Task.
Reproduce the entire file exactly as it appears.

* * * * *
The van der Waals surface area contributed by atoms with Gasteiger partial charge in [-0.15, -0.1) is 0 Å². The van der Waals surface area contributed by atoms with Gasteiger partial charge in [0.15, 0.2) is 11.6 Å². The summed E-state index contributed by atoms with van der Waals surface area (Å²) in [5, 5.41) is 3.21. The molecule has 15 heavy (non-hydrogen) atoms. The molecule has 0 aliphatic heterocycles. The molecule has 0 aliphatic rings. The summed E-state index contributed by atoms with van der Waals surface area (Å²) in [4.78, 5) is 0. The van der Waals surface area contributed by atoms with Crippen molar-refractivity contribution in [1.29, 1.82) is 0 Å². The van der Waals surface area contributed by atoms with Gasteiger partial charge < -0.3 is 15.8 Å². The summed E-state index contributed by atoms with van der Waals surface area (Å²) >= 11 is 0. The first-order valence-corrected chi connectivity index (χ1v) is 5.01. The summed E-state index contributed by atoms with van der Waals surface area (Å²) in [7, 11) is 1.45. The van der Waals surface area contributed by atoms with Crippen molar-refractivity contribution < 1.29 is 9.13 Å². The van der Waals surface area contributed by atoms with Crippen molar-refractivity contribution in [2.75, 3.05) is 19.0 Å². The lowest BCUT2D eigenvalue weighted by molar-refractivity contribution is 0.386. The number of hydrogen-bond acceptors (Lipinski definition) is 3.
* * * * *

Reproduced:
The van der Waals surface area contributed by atoms with Gasteiger partial charge in [-0.15, -0.1) is 0 Å². The van der Waals surface area contributed by atoms with Gasteiger partial charge in [0.15, 0.2) is 11.6 Å². The summed E-state index contributed by atoms with van der Waals surface area (Å²) in [5, 5.41) is 3.21. The molecule has 15 heavy (non-hydrogen) atoms. The molecule has 0 aliphatic heterocycles. The molecule has 0 aliphatic rings. The summed E-state index contributed by atoms with van der Waals surface area (Å²) in [4.78, 5) is 0. The van der Waals surface area contributed by atoms with Crippen molar-refractivity contribution in [1.29, 1.82) is 0 Å². The van der Waals surface area contributed by atoms with Gasteiger partial charge < -0.3 is 15.8 Å². The summed E-state index contributed by atoms with van der Waals surface area (Å²) >= 11 is 0. The first-order valence-corrected chi connectivity index (χ1v) is 5.01. The summed E-state index contributed by atoms with van der Waals surface area (Å²) in [7, 11) is 1.45. The van der Waals surface area contributed by atoms with Crippen molar-refractivity contribution < 1.29 is 9.13 Å². The van der Waals surface area contributed by atoms with Crippen molar-refractivity contribution in [2.75, 3.05) is 19.0 Å². The lowest BCUT2D eigenvalue weighted by molar-refractivity contribution is 0.386. The number of hydrogen-bond acceptors (Lipinski definition) is 3.